What's Your Favourite Command in Dog Training?

On favourite commands in dog training, and the behaviours you should teach your dog to do.

Which commands should you teach your dog? Coming when called is essential to keep your pup safe (pictured)
Photo: Dora Zett/Shutterstock

By Zazie Todd, PhD

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There are certain commands that many people think all dogs are supposed to learn, like "sit" and "heel". If you go to a basic obedience class, these are the ones that will be taught. I like to teach my dogs hand signals as well as the verbal cue, and in some cases they seem to respond more to the hand signal than the spoken word.

Even within these basic cues, it's not like there is a specific set that every dog knows, and one person's exact command will be different  than another ('down' vs 'lie down', for example).

Then there are commands that are more specialist. For example, a sheepdog will learn basic commands like 'come bye' and 'away'. As far as I know, come bye means to go left or circle the flock clockwise, whereas away means to go to the right or circle in an anti-clockwise direction.

A sled dog will learn 'gee' and 'haw' for right and left, 'easy' to slow down, and so on. Show dogs will learn commands and routines specific to their acts, and many people will teach their pets a 'bang bang' command, accompanied by pointing two fingers at the dog, after which the dog will roll over and play dead.

Teaching your dog useful life skills

Another way of thinking about this is to look at the skills that will be useful to your dog throughout their life, and train them to do those. 

Coming when called is obviously going to be high up on this list, and a "sit" with a little bit of duration on it can be very useful too. But there are many skills that dog guardians don't really think about, like being able to be handled at the vet, and being able to meet other dogs. Some dog trainers' classes will include these life skills, but others will not.

When we think about behaviours as life skills, we can also see a change in exactly what's taught. For example, unless you plan on entering obedience or rally competitions, there is probably no need for them to know how to heel. But it's probably a good idea to teach them how to walk nicely on leash (which is not quite the same).

Life skills are especially important for puppies, because a wide range of positive experiences during the sensitive period (from 3 until about 12 or 14 weeks old) will help set them up to be more friendly and confident when they are grown up. A good puppy class is a great way for your pup to learn some of these life skills.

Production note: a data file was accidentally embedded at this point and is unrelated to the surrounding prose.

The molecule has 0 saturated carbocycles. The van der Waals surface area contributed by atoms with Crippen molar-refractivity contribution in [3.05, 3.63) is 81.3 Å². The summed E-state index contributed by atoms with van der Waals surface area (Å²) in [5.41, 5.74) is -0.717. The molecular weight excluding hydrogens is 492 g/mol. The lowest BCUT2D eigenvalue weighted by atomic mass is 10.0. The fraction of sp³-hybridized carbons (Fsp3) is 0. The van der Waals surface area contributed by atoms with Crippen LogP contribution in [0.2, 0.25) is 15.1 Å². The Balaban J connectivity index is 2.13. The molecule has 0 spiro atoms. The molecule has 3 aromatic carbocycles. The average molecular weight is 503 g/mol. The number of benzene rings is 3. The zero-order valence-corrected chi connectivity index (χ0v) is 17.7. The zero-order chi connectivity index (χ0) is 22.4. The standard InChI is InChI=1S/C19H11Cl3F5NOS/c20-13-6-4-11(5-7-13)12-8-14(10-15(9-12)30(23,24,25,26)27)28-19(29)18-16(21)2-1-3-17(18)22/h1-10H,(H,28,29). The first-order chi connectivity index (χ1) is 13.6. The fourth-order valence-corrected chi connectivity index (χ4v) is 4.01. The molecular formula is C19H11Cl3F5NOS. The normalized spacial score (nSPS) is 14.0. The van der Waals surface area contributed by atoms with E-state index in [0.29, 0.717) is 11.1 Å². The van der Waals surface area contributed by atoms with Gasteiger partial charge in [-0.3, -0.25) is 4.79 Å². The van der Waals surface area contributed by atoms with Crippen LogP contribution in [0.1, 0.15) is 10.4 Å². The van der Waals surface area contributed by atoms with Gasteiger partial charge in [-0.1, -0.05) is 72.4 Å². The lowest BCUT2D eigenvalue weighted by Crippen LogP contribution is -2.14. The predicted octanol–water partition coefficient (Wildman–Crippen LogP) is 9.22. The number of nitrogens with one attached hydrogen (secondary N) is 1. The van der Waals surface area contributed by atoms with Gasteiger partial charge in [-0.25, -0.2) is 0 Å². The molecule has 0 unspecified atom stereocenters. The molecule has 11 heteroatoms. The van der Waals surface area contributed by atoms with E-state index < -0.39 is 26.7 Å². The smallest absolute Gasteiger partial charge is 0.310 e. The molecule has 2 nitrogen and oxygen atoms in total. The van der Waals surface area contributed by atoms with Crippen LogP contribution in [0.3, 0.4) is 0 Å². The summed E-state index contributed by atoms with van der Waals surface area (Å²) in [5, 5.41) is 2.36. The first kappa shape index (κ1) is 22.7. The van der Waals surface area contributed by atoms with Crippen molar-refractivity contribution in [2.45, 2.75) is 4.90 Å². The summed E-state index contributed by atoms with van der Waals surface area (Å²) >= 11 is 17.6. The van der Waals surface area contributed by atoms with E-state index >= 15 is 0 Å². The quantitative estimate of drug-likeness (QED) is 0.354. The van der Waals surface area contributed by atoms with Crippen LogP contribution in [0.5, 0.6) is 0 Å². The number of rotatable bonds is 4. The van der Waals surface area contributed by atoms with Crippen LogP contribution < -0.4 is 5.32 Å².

Along with the change to thinking about life skills is a shift in the terminology used. These days we often say cue instead of command. 

What you teach your dog is a personal choice

People also have idiosyncratic commands that they teach or develop for their pets in response to situations that occur in daily life. I've taught my dogs that "excuse me" means move out of my way. I was thinking about visitors to my house who might not be used to dogs, and what they would say if the dog was in their way. So I trained 'excuse me'. It's one of my favourite commands.

I like it because it makes my dogs seem so polite, and it gets used several times a day because they do have a habit of laying down right in the middle of the room or doorway, where it's awkward to step over them.

Your dog's perspective on training

There's also the question of which are the dogs' favourite cues. It's definitely not "excuse me", because that involves getting up and moving when they are settled down nicely in the doorway. For one of my dogs, it's "pull", because he loves to play tug of war. When we say "pull", he pulls even harder and puts more effort into winning the game. He loves it.

As for our other dog, he looks very proud when asked to "shake a paw". I don't think that's his favourite command though. I think his favourite is whatever cue I happen to say when I have a treat in my hand. He loves his treats!

How about you? What's your favourite cue? And what is your dog's favourite?

If you liked this post, check out my book Wag: The Science of Making Your Dog Happy. Modern Dog magazine calls it "The must-have guide to improving your dog's life."

Zazie Todd, PhD, is the award-winning author of Wag: The Science of Making Your Dog Happy and Purr: The Science of Making Your Cat Happy. She is the creator of the popular blog, Companion Animal Psychology, and also has a column at Psychology Today. Todd lives in Maple Ridge, BC, with her husband, one dog, and two cats. 

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